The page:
This film series, along with the many Saw remakes, are part of the reason torture porn is getting such a bad rep. Pretty much any slasher film will contain violent and gory shots, but that isn’t tension. I love a gory shot… if it has some sort of context. The Final Destination movies are really just a series of scenes wherein everything from a pebble to an escalator can kill you. There is no tension. You know people are going to die. The only question is the how. If we focus on one character, hey, guess what? That character’s dead. There is no getting around it.

Oddly, one of the best horror movies I’ve seen in the last few years is gorier and bloodier than the Final Destination films. Hatchet has about as clichéd a set-up as possible. Tourists go into the New Orleans bayou and encounter an undead hulk that butchers them with everything from the titular hatchet to a sander.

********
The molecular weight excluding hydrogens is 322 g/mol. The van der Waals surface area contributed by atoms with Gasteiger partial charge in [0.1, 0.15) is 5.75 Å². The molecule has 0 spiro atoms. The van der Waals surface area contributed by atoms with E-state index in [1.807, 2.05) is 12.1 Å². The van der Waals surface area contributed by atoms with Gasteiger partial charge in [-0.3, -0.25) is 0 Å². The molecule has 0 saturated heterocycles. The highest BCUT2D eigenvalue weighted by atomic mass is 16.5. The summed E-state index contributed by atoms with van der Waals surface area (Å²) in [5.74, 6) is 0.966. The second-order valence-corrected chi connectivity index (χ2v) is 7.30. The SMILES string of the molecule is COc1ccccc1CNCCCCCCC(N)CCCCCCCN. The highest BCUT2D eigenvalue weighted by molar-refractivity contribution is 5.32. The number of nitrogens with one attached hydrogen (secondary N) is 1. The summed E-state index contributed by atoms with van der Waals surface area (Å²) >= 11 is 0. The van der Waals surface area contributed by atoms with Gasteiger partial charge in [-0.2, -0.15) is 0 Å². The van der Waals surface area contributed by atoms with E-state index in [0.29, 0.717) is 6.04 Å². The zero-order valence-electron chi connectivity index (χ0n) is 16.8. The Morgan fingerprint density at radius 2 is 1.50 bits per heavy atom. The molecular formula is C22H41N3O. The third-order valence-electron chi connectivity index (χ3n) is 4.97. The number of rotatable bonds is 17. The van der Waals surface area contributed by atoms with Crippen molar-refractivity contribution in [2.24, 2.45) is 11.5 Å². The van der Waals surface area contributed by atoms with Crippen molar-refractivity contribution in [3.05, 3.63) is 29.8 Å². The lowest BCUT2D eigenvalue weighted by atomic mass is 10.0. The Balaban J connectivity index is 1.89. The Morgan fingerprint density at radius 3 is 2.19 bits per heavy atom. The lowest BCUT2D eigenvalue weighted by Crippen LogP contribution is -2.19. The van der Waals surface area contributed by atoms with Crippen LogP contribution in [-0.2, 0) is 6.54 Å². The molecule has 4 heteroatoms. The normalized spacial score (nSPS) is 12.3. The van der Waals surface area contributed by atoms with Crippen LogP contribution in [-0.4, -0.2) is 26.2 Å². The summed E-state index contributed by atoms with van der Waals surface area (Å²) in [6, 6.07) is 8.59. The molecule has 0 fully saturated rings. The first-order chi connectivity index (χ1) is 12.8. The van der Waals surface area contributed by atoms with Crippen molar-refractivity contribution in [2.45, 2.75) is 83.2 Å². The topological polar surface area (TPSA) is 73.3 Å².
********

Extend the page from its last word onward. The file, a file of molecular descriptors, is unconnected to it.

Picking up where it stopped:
The difference? There was an actual sense of drama as to who would die and when. People had options. They made plans that didn’t actually depend on a deus ex machina coming in and killing them in the most contrived way possible. I know, I know. In most slasher films, you have to assume virtually no one will survive, but Final Destination takes away any pretense of drama and just shows us people being tortured because Death is far too much of a dick to just give you a heart attack or drop you out of a window.

It has to take you out with Freddy Krueger-like flair.

Well, link time.

  • Cats are agile stalkers, athletic paragons of grace… or are they? This one certainly isn’t.
  • And finally (yeah, short list today), in case you wanted to get the gist of the entire Final Destination series, here is every death in the movies set to some… appropriate music. See you Monday!